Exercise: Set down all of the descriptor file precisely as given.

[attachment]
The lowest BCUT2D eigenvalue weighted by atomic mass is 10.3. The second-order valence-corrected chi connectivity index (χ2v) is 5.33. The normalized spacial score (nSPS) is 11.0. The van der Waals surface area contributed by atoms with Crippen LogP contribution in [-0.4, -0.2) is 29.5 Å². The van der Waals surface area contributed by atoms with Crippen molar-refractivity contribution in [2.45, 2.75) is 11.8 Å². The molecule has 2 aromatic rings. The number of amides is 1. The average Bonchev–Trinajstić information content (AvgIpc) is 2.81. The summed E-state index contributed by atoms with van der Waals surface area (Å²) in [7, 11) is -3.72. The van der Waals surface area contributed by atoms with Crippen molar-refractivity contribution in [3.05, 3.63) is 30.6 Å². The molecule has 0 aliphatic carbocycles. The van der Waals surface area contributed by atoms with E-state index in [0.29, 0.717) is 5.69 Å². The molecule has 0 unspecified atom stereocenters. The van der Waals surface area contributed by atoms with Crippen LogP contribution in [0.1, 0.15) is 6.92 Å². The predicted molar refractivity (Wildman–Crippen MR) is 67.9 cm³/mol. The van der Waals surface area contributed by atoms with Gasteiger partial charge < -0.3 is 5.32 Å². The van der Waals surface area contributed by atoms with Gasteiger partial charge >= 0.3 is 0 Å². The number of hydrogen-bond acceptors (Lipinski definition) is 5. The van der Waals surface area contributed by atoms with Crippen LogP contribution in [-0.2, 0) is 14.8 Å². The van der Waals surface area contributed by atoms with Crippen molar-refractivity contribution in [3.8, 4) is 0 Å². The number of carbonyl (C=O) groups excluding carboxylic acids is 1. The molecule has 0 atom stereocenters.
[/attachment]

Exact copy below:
The lowest BCUT2D eigenvalue weighted by atomic mass is 10.3. The second-order valence-corrected chi connectivity index (χ2v) is 5.33. The normalized spacial score (nSPS) is 11.0. The van der Waals surface area contributed by atoms with Crippen LogP contribution in [-0.4, -0.2) is 29.5 Å². The van der Waals surface area contributed by atoms with Crippen molar-refractivity contribution in [2.45, 2.75) is 11.8 Å². The molecule has 2 aromatic rings. The number of amides is 1. The average Bonchev–Trinajstić information content (AvgIpc) is 2.81. The summed E-state index contributed by atoms with van der Waals surface area (Å²) in [7, 11) is -3.72. The van der Waals surface area contributed by atoms with Crippen molar-refractivity contribution in [3.05, 3.63) is 30.6 Å². The molecule has 0 aliphatic carbocycles. The van der Waals surface area contributed by atoms with E-state index in [0.29, 0.717) is 5.69 Å². The molecule has 0 unspecified atom stereocenters. The van der Waals surface area contributed by atoms with Crippen LogP contribution in [0.1, 0.15) is 6.92 Å². The predicted molar refractivity (Wildman–Crippen MR) is 67.9 cm³/mol. The van der Waals surface area contributed by atoms with Gasteiger partial charge < -0.3 is 5.32 Å². The van der Waals surface area contributed by atoms with Gasteiger partial charge >= 0.3 is 0 Å². The number of hydrogen-bond acceptors (Lipinski definition) is 5. The van der Waals surface area contributed by atoms with Crippen LogP contribution in [-0.2, 0) is 14.8 Å². The van der Waals surface area contributed by atoms with Crippen molar-refractivity contribution in [3.8, 4) is 0 Å². The number of carbonyl (C=O) groups excluding carboxylic acids is 1. The molecule has 0 atom stereocenters.